As fleets continue to “fine tune” their equipment investment plans for 2017, trailer orders are expected to stay strong, though trend comparisons with 2016 remain difficult due to changes in order timing last year, while backlogs are still extended relative to historical norms, according to Michael Baudendistel, vice president of the Stifel Transportation & Logistics Research Group.

In research note, he said trailer orders declined sequentially from March to April are still well above prior-year levels – a trend that’s now been in place for the last five months.

As a result, Stifel is increasing its trailer production estimate slightly to 275,000 total units from 265,000 for 2017 to reflect expectations that orders will remain above 2016 levels in the coming months, though they are likely continue falling sequentially due to seasonality.

“Our updated 2017 production estimate of 275,000 units represents a 4% year-over-year decline from 2016 production of 288,000 units,” Baudendistel pointed out. “While that is a steeper decline than orders currently imply, we believe that is a reasonable assumption as production started the year weak—though we expect strengthening in build rates, in excess of normal seasonality, as the year goes on.”

That view is echoed by Frank Maly, director of CV transportation analysis for ACT Research, who noted that his firm’s preliminary estimate for net trailer orders in April is 20,200 units.

“While net orders were off approximately 6% from March, industry patterns actually call for some softening in volume as we exit the industry’s normal ‘order season,’” he explained. “On that basis, the April month-over-month decline is actually a bit less than we would have expected.”

ACT’s data indicated that April orders were 22% above the same month in 2016 – the fifth straight month of stronger volume on a year-over-year basis.

“The 2016/17 order season started slow, but gained momentum as it progressed,” Maly added. “That momentum appears to have carried into April, as fleets continue to fine-tune their investment plans for this year.”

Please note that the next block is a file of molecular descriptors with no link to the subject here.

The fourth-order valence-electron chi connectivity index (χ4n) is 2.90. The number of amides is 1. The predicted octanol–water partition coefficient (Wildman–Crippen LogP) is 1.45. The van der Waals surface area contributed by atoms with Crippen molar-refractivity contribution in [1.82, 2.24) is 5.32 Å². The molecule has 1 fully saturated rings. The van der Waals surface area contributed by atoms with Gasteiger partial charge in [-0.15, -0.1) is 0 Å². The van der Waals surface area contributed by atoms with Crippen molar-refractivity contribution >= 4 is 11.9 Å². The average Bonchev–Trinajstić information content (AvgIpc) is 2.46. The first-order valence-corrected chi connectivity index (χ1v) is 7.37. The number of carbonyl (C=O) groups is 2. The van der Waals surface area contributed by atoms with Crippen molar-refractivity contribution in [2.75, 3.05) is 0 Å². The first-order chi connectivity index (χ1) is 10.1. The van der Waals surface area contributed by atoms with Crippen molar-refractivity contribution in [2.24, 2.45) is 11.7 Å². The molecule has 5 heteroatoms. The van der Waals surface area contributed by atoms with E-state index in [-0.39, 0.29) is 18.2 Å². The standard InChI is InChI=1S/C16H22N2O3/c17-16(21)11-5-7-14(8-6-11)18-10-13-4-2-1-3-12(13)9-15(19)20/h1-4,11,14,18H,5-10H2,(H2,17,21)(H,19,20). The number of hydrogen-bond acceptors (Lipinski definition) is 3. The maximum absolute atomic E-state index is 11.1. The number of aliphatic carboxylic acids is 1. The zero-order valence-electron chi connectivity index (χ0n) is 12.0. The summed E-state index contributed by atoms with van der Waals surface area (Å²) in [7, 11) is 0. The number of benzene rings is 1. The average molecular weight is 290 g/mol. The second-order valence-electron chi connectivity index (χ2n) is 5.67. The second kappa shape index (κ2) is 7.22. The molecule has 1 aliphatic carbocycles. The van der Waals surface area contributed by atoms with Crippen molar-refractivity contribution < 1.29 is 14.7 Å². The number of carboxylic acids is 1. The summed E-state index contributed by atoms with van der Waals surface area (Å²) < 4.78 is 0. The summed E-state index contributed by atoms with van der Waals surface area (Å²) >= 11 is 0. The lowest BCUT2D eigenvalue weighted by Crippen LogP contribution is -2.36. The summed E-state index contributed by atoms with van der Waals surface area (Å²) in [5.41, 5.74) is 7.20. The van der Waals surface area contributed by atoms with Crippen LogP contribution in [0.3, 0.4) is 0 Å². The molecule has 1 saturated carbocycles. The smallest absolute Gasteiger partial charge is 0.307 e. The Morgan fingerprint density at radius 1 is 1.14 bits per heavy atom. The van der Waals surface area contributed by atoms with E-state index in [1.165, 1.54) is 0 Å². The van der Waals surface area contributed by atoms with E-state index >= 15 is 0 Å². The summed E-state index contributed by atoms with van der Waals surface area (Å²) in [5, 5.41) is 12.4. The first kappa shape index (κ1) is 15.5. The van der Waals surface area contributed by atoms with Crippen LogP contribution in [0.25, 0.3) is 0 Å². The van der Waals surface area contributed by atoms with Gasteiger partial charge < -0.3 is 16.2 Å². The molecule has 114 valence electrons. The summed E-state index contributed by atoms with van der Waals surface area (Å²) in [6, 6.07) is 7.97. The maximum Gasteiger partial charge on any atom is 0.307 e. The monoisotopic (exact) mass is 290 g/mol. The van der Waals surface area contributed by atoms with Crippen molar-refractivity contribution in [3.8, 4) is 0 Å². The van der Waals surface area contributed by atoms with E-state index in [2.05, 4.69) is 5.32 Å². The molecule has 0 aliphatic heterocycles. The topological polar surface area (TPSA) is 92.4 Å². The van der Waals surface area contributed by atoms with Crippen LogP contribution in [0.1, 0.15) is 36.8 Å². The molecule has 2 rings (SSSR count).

Based on those trends, he expects dry van production to continue posting solid numbers, while flatbeds appear to have garnered the best year-over-year order growth, on a percentage basis, according to the April figures.

Research firm FTR Transportation Intelligence reported similar April net trailer order data of 20,000 units, down 4% month-over-month but up 26% versus April of 2016. Backlogs fell 2% and are 16% below a year ago; production remained steady from March on a per day basis, noted Don Ake, FTR Vice President of Commercial Vehicles, in a statement.

“Fleets are continuing to place orders for second-half 2017 delivery with dealer orders also brisk for the month,” he noted. “Dry van order activity was down marginally from April and refrigerated vans orders also eased off a bit.”

Still, Ake stressed that the trailer market held on to its strong production gains from the month of March, which he believes is a “great sign” for future sales. 

“Orders were less than production for the second straight month, which means backlogs are easing down,” Ake noted. “This is consistent with seasonal trends in a healthy, normal market. The second quarter looks to be robust, based on April’s production rates and the respectable backlog levels. Orders will fall off in the summer, but 2017 will be a better year than expected.”

That’s due in part to what he characterized as “growing optimism” about freight levels as this year progresses.

“Fleets are replacing old equipment and adding some new units now in anticipation of a stronger business environment,” he pointed out. “The dry van sector remains vigorous and flatbeds show signs of a better second half, [while] the resumption of activity in the oil fields is aiding the tanker markets.”